The fifth edition of The State of Southeast Asia: 2023 Survey Report E-launch event presented key survey findings that were analysed by discussants Prof Tommy Koh, Mr Shivshankar Menon, Ms Wendy Cutler and Prof Chen Dongxiao.
ASEAN STUDIES CENTRE E-LAUNCH
Thursday, 9 February 2023 – The ASEAN Studies Centre at the ISEAS – Yusof Ishak Institute officially launched its flagship annual publication, The State of Southeast Asia 2023 Survey Report. The fifth edition of the Survey continues to provide meaningful insights into the region’s collective concerns, and the diversity of perceptions among the 10 ASEAN Member States on issues affecting the region. The online event was attended by 196 participants from the region and beyond.
In his Opening Remarks, Mr Choi Shing Kwok, CEO and Director of the ISEAS – Yusof Ishak Institute and Head of the ASEAN Studies Centre, emphasised that the Survey continues to be the Centre’s most read and cited publication. Having been conducted annually since 2019, findings from the Survey serve as a useful time-series reference to observe the continuity of existing trends and the emergence of new ones, against the backdrop of geopolitical developments.
Mr Choi noted a number of recurring questions featured this year, including those related to regional influence and leadership of major powers in the region, trust perception, and soft power. He also highlighted new questions in this year’s edition to gauge the region’s perspectives on recent developments such as Russia’s invasion of Ukraine, and tensions in the Taiwan Strait, as well as new initiatives such as China’s Global Security Initiative (GSI), and the U.S.-led Indo-Pacific Economic Framework for Prosperity (IPEF).
Survey Methodology and Respondents’ Profile
Ms Sharon Seah, Senior Fellow and Coordinator of the ASEAN Studies Centre, provided a brief overview of the 1,308 respondents who participated in the Survey, mostly online and through the Computer-Assisted Personal Interview (CAPI) method. Similar to last year, a 10% weighted average was applied to each country’s responses, to calculate the average figure for ASEAN’s collective responses. This was done to ensure that each country’s responses were represented equally, in line with ASEAN’s principle of decision-making. She noted that percentages of respondents from the ten ASEAN member states as well as the breakdown in affiliation from five key groups including the academia or research institutions; business; government; civil society or non-governmental organisations; as well as regional and international organisations.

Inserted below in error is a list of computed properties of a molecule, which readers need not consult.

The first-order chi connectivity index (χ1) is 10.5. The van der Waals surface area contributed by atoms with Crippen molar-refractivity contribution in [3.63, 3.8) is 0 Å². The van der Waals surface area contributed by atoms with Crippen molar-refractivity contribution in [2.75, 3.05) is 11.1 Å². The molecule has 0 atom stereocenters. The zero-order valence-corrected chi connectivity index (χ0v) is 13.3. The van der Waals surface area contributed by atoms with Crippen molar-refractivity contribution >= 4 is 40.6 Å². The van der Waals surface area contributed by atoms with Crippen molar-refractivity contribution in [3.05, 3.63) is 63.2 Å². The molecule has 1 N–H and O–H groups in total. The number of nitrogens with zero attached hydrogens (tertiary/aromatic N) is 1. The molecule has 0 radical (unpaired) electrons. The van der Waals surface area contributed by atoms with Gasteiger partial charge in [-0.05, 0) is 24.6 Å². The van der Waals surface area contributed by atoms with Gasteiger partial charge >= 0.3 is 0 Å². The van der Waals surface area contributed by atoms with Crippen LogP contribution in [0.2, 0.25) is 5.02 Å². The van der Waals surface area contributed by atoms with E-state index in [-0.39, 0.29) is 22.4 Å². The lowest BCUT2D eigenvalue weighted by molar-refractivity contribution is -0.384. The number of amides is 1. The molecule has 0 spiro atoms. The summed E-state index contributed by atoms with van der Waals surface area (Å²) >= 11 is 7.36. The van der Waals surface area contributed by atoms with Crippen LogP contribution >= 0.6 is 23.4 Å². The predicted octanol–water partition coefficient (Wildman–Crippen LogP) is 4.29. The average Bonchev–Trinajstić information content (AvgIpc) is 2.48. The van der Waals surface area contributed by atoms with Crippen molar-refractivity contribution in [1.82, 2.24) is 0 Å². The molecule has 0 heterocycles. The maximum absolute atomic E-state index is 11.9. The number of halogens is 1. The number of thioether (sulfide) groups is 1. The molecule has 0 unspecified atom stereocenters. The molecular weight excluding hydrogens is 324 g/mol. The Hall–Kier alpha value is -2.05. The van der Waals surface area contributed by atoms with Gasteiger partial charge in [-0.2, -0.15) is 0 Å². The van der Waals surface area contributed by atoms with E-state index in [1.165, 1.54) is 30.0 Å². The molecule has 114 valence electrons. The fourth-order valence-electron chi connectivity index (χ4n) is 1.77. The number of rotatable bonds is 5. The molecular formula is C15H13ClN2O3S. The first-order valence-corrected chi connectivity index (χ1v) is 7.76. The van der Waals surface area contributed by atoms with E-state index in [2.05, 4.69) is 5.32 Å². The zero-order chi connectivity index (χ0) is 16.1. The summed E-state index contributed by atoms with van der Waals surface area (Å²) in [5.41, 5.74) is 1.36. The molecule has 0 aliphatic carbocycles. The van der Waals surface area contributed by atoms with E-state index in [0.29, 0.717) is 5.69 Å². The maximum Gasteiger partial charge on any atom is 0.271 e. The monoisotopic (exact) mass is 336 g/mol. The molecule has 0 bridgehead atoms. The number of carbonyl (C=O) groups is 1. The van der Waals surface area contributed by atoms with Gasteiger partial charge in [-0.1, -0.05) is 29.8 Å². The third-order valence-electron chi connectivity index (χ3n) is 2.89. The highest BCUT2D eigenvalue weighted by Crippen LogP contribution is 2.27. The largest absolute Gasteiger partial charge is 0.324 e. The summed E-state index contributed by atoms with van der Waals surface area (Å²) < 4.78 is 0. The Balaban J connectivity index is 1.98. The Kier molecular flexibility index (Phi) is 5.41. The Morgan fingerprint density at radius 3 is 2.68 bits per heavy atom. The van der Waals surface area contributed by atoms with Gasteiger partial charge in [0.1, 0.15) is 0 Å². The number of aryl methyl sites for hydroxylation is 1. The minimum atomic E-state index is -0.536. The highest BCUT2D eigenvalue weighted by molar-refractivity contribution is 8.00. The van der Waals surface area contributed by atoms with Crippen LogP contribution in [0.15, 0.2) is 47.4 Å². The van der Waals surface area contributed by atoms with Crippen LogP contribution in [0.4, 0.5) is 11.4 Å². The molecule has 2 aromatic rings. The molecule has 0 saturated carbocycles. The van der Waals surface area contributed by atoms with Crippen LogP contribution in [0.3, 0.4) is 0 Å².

Key Findings of the Survey and Discussion
Following the methodology, Ms Seah presented key findings from four main sections of the Survey: Regional Outlook and Views, Major Powers’ Regional Influence and Leadership, US-China Rivalry and Impact on Southeast Asia, and Perceptions of Trust. These findings were then discussed with a high-level panel moderated by Mr Choi.
Under Regional Outlook and Views, Ms Seah highlighted two categories of concern for Southeast Asians: the region’s ability to cope with international developments and the agility of ASEAN as an organisation. On the top three challenges facing Southeast Asia, she noted that bread-and-butter issues such as unemployment and economic recession ranked as the top concern, followed by intense weather events, and widening socio-economic gaps, tied with increased military tensions. In regards to the top three concerns about ASEAN, she highlighted that Southeast Asians continued to express their disappointment with the organisation, citing it as slow and ineffective. This was followed by worries about ASEAN becoming an arena for major power competition and ASEAN disunity.
Professor Tommy Koh, Ambassador-at-Large at the Ministry of Foreign Affairs of Singapore was of the view that fears of recession are misplaced in ASEAN. He mentioned that individually and as a collective group, ASEAN has done well especially in balancing economic and health concerns, calling it a “bright spot in a dismal world”, with a 4.6% projection of growth this year according to the Asian Development Bank. Professor Koh was also surprised about the negative perception of ASEAN being ineffective and slow, elaborating that consensus-making is a process that requires time.